multiplier rule, 144, 189

open mapping theorem, 110
operator, 207

comonotone, 213
monotone, 207
pseudomonotone, 220
quasimonotone, 215
strictly monotone, 207
strongly monotone, 212

optimality condition, 64
Fritz John, 144
necessary, 143
second-order, 156, 183
su�cient, 162

partial order, 186
partial pseudo-Jacobian, 39
polyhedral set, 233
positive de�nite matrix, 208
positive semide�nite matrix, 208
prederivative, 21
problem

complementarity, 243
convex composite, 168
equality constraints, 143
intersection, 231
linearized, 236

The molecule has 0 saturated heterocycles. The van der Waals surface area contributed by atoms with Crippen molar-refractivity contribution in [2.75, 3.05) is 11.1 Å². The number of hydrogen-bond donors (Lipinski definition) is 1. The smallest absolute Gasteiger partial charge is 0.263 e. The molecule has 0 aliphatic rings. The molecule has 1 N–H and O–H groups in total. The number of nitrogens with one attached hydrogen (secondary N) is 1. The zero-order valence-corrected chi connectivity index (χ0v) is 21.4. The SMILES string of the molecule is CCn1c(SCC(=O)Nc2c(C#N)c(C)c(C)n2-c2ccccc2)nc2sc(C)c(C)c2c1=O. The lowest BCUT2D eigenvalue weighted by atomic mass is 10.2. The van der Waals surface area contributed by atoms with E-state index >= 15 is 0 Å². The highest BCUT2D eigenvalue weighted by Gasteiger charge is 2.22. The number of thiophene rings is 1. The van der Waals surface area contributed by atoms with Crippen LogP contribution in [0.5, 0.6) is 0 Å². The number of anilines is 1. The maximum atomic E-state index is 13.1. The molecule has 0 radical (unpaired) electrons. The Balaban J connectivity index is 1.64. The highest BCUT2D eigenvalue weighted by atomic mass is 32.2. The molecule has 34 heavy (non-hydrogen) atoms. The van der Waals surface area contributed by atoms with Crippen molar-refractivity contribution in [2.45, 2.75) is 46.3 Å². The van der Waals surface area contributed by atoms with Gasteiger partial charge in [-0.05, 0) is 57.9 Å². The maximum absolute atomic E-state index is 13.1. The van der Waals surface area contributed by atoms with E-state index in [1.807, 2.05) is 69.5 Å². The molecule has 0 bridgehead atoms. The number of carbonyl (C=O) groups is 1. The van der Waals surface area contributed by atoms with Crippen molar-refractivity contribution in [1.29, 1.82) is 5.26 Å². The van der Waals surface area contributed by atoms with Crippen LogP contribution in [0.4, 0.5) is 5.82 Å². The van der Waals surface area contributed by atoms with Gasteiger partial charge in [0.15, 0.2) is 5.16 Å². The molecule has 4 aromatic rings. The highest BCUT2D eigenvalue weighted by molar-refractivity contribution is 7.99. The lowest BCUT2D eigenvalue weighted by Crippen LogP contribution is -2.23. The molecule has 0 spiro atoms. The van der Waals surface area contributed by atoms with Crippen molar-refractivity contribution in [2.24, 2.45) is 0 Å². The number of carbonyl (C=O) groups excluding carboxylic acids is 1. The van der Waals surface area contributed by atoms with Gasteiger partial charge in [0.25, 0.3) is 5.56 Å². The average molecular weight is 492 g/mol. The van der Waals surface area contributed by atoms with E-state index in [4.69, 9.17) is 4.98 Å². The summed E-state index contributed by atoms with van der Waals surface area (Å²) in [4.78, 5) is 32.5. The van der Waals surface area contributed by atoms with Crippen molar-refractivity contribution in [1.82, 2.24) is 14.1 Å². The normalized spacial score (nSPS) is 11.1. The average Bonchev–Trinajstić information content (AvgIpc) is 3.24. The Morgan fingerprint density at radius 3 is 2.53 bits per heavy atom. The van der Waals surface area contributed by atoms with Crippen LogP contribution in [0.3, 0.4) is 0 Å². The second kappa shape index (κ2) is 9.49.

locally Lipschitz, 150
minimax, 154
mixed constraints, 147
multiobjective, 186

pseudo-di�erential, 23
pseudo-Hessian, 33, 162

Fr�echet, 163
pseudo-Jacobian, 10

strict pseudo-Jacobian, 55
densely regular, 208
Fr�echet pseudo-Jacobian, 49
Gâteaux pseudo-Jacobian, 49
partial, 72
pseudo-Jacobian matrix, 10
regular pseudo-Jacobian, 10

pseudo-Jacobian map, 46
pseudo-Lipschitz property, 139

recession cone, 35
relative interior, 3

separation theorem, 4, 66
strict local minimum of order 2, 185
strict prederivative, 21
submap, 208
suboperator, 208
sup-function, 72, 77
support function, 20
surjective matrix, 87

tangent cone, 65
Taylor’s expansion, 80
Treiman linear generalized gradient, 32

upper semicontinuity, 40
upper semicontinuous hull, 44

Page 276

Index 269

variational inequality, 230

Hartman{Stampacchia, 230

Minty, 230

Warga’s unbounded derivative container,
19, 54

weakly e�cient point, 187

Zagrodny’s mean value theorem, 24